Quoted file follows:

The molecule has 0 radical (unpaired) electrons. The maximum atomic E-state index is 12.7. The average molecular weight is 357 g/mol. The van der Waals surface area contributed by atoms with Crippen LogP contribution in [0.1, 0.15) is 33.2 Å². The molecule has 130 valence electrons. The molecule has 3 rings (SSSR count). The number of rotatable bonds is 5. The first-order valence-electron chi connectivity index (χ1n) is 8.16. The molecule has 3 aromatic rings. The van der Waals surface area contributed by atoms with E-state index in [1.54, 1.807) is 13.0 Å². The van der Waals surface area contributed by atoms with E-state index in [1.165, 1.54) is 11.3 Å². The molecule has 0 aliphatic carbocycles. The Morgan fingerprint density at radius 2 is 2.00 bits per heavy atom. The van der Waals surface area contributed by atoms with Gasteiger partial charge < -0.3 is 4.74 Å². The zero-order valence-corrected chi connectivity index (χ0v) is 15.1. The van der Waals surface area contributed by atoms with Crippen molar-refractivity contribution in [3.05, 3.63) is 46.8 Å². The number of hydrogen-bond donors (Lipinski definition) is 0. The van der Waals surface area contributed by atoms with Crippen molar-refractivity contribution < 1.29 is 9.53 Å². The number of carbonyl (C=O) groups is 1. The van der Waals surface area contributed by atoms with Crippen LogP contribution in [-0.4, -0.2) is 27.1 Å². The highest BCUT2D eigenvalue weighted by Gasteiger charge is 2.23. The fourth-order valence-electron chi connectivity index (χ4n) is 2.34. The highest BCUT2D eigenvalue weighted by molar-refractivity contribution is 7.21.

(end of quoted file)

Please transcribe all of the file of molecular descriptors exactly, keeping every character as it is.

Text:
The molecule has 0 radical (unpaired) electrons. The maximum atomic E-state index is 12.7. The average molecular weight is 357 g/mol. The van der Waals surface area contributed by atoms with Crippen LogP contribution in [0.1, 0.15) is 33.2 Å². The molecule has 130 valence electrons. The molecule has 3 rings (SSSR count). The number of rotatable bonds is 5. The first-order valence-electron chi connectivity index (χ1n) is 8.16. The molecule has 3 aromatic rings. The van der Waals surface area contributed by atoms with E-state index in [1.54, 1.807) is 13.0 Å². The van der Waals surface area contributed by atoms with E-state index in [1.165, 1.54) is 11.3 Å². The molecule has 0 aliphatic carbocycles. The Morgan fingerprint density at radius 2 is 2.00 bits per heavy atom. The van der Waals surface area contributed by atoms with Gasteiger partial charge < -0.3 is 4.74 Å². The zero-order valence-corrected chi connectivity index (χ0v) is 15.1. The van der Waals surface area contributed by atoms with Crippen molar-refractivity contribution in [3.05, 3.63) is 46.8 Å². The number of hydrogen-bond donors (Lipinski definition) is 0. The van der Waals surface area contributed by atoms with Crippen molar-refractivity contribution < 1.29 is 9.53 Å². The number of carbonyl (C=O) groups is 1. The van der Waals surface area contributed by atoms with Crippen LogP contribution in [-0.4, -0.2) is 27.1 Å². The highest BCUT2D eigenvalue weighted by Gasteiger charge is 2.23. The fourth-order valence-electron chi connectivity index (χ4n) is 2.34. The highest BCUT2D eigenvalue weighted by molar-refractivity contribution is 7.21.